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Phillip Lopate describes the shape of Manhattan Island as‘a luxury liner, permanently docked, going nowhere’. This feeling of being tethered to the land, unable to get to sea, was a feature of New York life for much of the twentieth century. New York was an island without a coast. The West Side piers that once welcomed the Lusitania spent most of the twentieth century crumbling or behind barbed wire, while the East Side’s coves and points were cut off from pedestrians by six lanes of the Robert Moses-designed Franklin Delano Roosevelt Drive. It wasn’t much easier to reach the shores of Brooklyn, Queens or the Bronx, either: with a few exceptions, they were largely reserved for municipal or industrial use, and easiest to see from the Staten Island Ferry (en route to the borough with the most beaches). Now, slowly, the city is reclaiming its shoreline, with some spectacular results.

Wages of Water by Steve Mentz

OBJECT: Little Red Lighthouse Swimmers

BODY OF WATER: Hudson River

 

This fragment has two parts. The first splashes through the Hudson River one early morning this past September. The second will take place next week, on the Monday before Thanksgiving, inside the canal of my left ear.

 

1.     Flotsam

 

At 4:04 am at the Battery on Saturday September 26th, the tide turned. An instant of stillness – though nothing remains still in the water -- and then the flood came, and the vast Atlantic started rolling up the Hudson. By high tide at 10:09 am, the water level at the Battery was 5.7 feet higher than it had been six hours before.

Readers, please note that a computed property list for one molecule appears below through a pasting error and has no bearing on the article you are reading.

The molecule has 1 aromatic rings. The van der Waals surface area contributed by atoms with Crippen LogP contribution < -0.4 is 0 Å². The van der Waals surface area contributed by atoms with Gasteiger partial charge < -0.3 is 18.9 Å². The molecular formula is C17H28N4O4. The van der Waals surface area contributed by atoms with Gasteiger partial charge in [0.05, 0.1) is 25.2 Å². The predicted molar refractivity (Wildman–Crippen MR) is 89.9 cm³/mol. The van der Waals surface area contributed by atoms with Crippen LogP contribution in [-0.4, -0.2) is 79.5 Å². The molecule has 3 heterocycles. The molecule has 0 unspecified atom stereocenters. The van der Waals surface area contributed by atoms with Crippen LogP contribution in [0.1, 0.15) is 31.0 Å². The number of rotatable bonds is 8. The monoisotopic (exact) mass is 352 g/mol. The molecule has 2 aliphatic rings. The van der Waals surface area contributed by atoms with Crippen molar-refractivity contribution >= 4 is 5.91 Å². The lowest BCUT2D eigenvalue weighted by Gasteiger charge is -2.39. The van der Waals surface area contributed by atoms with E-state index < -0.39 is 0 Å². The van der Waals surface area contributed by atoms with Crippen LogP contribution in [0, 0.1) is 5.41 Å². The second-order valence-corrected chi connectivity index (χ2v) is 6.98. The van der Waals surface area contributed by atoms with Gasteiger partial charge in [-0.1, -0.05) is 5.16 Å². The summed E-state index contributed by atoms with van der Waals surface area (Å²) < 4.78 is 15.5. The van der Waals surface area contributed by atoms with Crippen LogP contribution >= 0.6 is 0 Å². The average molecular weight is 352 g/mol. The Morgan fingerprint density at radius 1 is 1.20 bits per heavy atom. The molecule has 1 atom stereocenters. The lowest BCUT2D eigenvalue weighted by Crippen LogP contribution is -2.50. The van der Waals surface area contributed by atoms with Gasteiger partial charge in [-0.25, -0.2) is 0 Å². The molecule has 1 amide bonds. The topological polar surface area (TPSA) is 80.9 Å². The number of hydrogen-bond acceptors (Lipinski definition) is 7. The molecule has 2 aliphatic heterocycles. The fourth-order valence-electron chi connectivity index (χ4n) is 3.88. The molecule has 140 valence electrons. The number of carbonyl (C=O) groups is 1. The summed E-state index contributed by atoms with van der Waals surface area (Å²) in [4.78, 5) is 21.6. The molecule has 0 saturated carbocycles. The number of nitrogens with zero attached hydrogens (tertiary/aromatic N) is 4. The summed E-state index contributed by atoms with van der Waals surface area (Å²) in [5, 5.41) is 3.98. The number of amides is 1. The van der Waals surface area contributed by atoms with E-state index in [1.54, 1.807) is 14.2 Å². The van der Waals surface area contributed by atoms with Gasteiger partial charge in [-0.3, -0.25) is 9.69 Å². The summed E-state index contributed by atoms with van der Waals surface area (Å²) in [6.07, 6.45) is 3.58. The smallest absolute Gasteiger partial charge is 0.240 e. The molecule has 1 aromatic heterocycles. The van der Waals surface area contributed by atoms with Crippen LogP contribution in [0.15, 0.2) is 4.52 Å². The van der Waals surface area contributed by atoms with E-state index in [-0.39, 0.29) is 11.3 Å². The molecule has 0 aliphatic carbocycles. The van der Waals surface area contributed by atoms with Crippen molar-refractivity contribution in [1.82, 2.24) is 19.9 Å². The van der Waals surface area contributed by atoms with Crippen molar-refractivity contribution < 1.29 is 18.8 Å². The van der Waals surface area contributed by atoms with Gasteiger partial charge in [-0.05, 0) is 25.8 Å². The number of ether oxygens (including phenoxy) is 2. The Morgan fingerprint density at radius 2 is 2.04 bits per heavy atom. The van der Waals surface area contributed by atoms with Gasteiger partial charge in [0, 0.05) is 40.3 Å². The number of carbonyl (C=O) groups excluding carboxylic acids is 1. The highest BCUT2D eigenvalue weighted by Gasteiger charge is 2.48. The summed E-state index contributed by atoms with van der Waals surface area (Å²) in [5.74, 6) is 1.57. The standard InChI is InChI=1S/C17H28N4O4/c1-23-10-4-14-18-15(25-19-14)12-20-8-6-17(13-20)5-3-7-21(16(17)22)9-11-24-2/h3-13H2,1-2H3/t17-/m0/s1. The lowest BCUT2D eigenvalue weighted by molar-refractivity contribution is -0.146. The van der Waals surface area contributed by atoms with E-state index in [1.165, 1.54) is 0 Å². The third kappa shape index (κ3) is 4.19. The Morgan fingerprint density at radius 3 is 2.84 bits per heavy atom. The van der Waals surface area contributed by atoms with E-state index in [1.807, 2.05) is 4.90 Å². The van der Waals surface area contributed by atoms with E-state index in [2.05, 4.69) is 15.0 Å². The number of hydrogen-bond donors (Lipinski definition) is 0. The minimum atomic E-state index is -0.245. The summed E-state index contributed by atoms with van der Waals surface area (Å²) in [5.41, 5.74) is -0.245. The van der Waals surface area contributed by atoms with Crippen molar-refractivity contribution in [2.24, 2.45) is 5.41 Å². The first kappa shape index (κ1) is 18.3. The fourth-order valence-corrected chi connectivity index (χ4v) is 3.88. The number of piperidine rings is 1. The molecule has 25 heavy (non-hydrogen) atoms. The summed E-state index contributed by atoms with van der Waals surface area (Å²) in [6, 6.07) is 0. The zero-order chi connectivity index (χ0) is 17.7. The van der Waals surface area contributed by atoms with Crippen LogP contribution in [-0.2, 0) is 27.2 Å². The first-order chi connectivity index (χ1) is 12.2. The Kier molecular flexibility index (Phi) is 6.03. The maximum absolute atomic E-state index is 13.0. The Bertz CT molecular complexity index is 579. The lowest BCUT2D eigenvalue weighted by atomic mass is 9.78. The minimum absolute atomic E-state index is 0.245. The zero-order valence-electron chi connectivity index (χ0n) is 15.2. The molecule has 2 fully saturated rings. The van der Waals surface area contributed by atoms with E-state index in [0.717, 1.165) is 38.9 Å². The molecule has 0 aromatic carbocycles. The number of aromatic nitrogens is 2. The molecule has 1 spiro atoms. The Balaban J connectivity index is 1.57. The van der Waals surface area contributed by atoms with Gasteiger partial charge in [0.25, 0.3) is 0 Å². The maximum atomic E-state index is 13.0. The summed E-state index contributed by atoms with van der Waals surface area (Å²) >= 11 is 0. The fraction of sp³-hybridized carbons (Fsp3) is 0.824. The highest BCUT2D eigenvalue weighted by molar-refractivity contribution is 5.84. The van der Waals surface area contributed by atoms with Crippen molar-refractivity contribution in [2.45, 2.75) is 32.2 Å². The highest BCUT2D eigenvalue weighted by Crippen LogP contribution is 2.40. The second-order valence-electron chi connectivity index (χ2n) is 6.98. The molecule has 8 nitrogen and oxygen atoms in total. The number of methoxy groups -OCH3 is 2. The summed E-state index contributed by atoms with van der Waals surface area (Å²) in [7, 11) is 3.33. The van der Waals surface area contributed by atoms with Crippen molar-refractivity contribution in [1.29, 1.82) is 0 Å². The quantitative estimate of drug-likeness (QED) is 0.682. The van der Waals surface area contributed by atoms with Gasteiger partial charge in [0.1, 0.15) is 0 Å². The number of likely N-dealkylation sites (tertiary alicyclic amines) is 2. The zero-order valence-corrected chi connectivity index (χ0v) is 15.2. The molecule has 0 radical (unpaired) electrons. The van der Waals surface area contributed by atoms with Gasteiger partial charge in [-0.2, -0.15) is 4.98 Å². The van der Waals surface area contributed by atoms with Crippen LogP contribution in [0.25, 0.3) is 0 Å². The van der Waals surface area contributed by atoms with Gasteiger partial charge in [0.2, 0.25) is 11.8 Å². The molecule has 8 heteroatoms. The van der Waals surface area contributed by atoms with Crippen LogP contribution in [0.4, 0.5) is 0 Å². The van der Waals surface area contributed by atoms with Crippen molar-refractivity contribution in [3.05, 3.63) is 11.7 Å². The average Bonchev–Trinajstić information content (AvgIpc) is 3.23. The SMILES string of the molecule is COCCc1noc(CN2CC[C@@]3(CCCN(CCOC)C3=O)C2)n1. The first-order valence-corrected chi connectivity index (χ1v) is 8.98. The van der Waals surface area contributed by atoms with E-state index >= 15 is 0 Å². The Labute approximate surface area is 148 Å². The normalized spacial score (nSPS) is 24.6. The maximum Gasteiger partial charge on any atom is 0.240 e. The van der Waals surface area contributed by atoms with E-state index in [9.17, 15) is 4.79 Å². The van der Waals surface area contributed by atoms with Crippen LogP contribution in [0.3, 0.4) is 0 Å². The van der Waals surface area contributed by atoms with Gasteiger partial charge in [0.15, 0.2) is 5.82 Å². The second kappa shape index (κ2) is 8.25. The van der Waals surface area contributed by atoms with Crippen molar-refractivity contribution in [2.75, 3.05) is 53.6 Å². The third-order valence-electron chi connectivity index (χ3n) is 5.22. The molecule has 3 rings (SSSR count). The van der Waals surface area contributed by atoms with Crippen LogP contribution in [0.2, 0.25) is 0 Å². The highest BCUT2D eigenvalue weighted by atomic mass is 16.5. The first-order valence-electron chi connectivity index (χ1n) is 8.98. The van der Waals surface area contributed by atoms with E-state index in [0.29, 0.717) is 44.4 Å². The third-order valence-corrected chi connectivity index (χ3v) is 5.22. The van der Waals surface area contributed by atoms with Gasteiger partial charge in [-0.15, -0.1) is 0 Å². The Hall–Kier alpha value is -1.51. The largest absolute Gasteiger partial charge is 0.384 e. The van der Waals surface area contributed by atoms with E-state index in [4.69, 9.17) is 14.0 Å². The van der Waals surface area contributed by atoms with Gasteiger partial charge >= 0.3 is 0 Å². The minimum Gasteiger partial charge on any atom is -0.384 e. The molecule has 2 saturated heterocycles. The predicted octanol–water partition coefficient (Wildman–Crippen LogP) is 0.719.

But by that time I was upriver, flotsam in the current, swimming north.

I jumped into the water at the 79th St. Boat Basin just before 8 am. I swam north for five miles, aiming for the Manhattan stanchion of the George Washington Bridge and the Little Red Lighthouse in its shadow. Passing under the span, I reached land near the northern tip of the island at the Dyckman Street Marina. I finished in 2:14:10. The winning time was 1:38.

Long distance swims are solitary events, spent mostly with your face underwater. I went out with the second wave and, feeling good in my new sleeveless wetsuit, soon caught many swimmers from the first wave. There may have been a moment, say around 8:30 am when I caught a glimpse of the tower of Riverside Church at 121st St, when I may have been near the front of the pack. Then a bunch of fast swimmers who started behind me surged ahead at the bridge, and I finished in a crowd.

I’d never swum that far in that strong a current before. The flood was behind me, which was better than the alternative but meant that the ocean was crawling up my back all morning, sloppy surges tickling my legs, shifting me off-keel. Travelling north were millions of gallons of salt water, me, two hundred seventeen other swimmers, maybe thirty kayaks, fifteen larger boats, twenty NYPD zodiacs, and a dozen blue-capped “Swim Angels” there to help anyone in trouble. It didn’t seem at all crowded at first.